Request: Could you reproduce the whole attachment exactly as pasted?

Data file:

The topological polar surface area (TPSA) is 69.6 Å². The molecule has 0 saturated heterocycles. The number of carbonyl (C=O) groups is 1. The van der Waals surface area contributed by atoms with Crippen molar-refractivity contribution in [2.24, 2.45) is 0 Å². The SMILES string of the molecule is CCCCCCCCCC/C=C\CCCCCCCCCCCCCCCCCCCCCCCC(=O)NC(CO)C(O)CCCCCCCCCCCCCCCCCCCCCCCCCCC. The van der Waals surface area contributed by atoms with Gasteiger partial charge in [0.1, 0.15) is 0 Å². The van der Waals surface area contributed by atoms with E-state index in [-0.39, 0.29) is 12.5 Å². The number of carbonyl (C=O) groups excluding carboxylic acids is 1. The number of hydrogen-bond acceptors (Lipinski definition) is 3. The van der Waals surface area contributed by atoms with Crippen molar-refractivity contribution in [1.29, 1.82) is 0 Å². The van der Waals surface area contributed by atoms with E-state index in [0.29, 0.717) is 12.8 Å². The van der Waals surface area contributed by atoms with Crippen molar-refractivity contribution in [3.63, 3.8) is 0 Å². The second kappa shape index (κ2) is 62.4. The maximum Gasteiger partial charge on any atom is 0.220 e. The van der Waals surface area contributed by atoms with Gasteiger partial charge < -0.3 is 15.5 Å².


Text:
The topological polar surface area (TPSA) is 69.6 Å². The molecule has 0 saturated heterocycles. The number of carbonyl (C=O) groups is 1. The van der Waals surface area contributed by atoms with Crippen molar-refractivity contribution in [2.24, 2.45) is 0 Å². The SMILES string of the molecule is CCCCCCCCCC/C=C\CCCCCCCCCCCCCCCCCCCCCCCC(=O)NC(CO)C(O)CCCCCCCCCCCCCCCCCCCCCCCCCCC. The van der Waals surface area contributed by atoms with Gasteiger partial charge in [0.1, 0.15) is 0 Å². The van der Waals surface area contributed by atoms with E-state index in [-0.39, 0.29) is 12.5 Å². The number of carbonyl (C=O) groups excluding carboxylic acids is 1. The number of hydrogen-bond acceptors (Lipinski definition) is 3. The van der Waals surface area contributed by atoms with Crippen molar-refractivity contribution in [1.29, 1.82) is 0 Å². The van der Waals surface area contributed by atoms with E-state index in [0.29, 0.717) is 12.8 Å². The van der Waals surface area contributed by atoms with Crippen molar-refractivity contribution in [3.63, 3.8) is 0 Å². The second kappa shape index (κ2) is 62.4. The maximum Gasteiger partial charge on any atom is 0.220 e. The van der Waals surface area contributed by atoms with Gasteiger partial charge < -0.3 is 15.5 Å².